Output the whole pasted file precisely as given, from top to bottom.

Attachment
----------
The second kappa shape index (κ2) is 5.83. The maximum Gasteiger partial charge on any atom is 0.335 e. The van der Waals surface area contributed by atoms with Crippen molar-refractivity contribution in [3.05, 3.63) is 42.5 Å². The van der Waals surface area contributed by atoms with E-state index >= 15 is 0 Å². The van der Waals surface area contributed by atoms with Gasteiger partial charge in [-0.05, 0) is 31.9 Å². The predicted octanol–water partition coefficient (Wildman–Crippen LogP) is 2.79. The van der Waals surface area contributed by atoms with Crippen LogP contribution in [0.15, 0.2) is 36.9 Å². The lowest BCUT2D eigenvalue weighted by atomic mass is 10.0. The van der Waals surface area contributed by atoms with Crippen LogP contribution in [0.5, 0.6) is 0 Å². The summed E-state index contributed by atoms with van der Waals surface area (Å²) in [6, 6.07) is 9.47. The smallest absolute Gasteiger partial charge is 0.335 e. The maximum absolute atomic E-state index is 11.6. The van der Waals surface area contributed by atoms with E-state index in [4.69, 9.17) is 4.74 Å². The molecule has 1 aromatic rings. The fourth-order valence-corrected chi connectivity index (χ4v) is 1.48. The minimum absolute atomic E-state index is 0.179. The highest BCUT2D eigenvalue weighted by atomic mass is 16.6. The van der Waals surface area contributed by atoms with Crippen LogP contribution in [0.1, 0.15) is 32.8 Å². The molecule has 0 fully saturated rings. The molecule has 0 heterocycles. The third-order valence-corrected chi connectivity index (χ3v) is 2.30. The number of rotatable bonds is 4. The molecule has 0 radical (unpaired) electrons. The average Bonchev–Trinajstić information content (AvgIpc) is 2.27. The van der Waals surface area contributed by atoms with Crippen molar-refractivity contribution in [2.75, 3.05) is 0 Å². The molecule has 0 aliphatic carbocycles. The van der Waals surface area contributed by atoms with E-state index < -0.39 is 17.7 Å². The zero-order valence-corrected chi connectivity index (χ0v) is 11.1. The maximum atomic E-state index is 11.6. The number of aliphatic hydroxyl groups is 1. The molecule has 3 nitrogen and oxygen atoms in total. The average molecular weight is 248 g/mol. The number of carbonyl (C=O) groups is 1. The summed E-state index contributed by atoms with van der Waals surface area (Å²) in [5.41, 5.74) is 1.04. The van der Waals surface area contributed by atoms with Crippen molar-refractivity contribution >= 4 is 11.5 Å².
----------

The second kappa shape index (κ2) is 5.83. The maximum Gasteiger partial charge on any atom is 0.335 e. The van der Waals surface area contributed by atoms with Crippen molar-refractivity contribution in [3.05, 3.63) is 42.5 Å². The van der Waals surface area contributed by atoms with E-state index >= 15 is 0 Å². The van der Waals surface area contributed by atoms with Gasteiger partial charge in [-0.05, 0) is 31.9 Å². The predicted octanol–water partition coefficient (Wildman–Crippen LogP) is 2.79. The van der Waals surface area contributed by atoms with Crippen LogP contribution in [0.15, 0.2) is 36.9 Å². The lowest BCUT2D eigenvalue weighted by atomic mass is 10.0. The van der Waals surface area contributed by atoms with Crippen LogP contribution in [0.5, 0.6) is 0 Å². The summed E-state index contributed by atoms with van der Waals surface area (Å²) in [6, 6.07) is 9.47. The smallest absolute Gasteiger partial charge is 0.335 e. The maximum absolute atomic E-state index is 11.6. The van der Waals surface area contributed by atoms with E-state index in [4.69, 9.17) is 4.74 Å². The molecule has 1 aromatic rings. The fourth-order valence-corrected chi connectivity index (χ4v) is 1.48. The minimum absolute atomic E-state index is 0.179. The highest BCUT2D eigenvalue weighted by atomic mass is 16.6. The van der Waals surface area contributed by atoms with Crippen LogP contribution in [0.1, 0.15) is 32.8 Å². The molecule has 0 fully saturated rings. The molecule has 0 heterocycles. The third-order valence-corrected chi connectivity index (χ3v) is 2.30. The number of rotatable bonds is 4. The molecule has 0 radical (unpaired) electrons. The average Bonchev–Trinajstić information content (AvgIpc) is 2.27. The van der Waals surface area contributed by atoms with Crippen molar-refractivity contribution in [2.75, 3.05) is 0 Å². The molecule has 0 aliphatic carbocycles. The van der Waals surface area contributed by atoms with E-state index < -0.39 is 17.7 Å². The zero-order valence-corrected chi connectivity index (χ0v) is 11.1. The maximum atomic E-state index is 11.6. The number of aliphatic hydroxyl groups is 1. The molecule has 3 nitrogen and oxygen atoms in total. The average molecular weight is 248 g/mol. The number of carbonyl (C=O) groups is 1. The summed E-state index contributed by atoms with van der Waals surface area (Å²) in [5.41, 5.74) is 1.04. The van der Waals surface area contributed by atoms with Crippen molar-refractivity contribution >= 4 is 11.5 Å².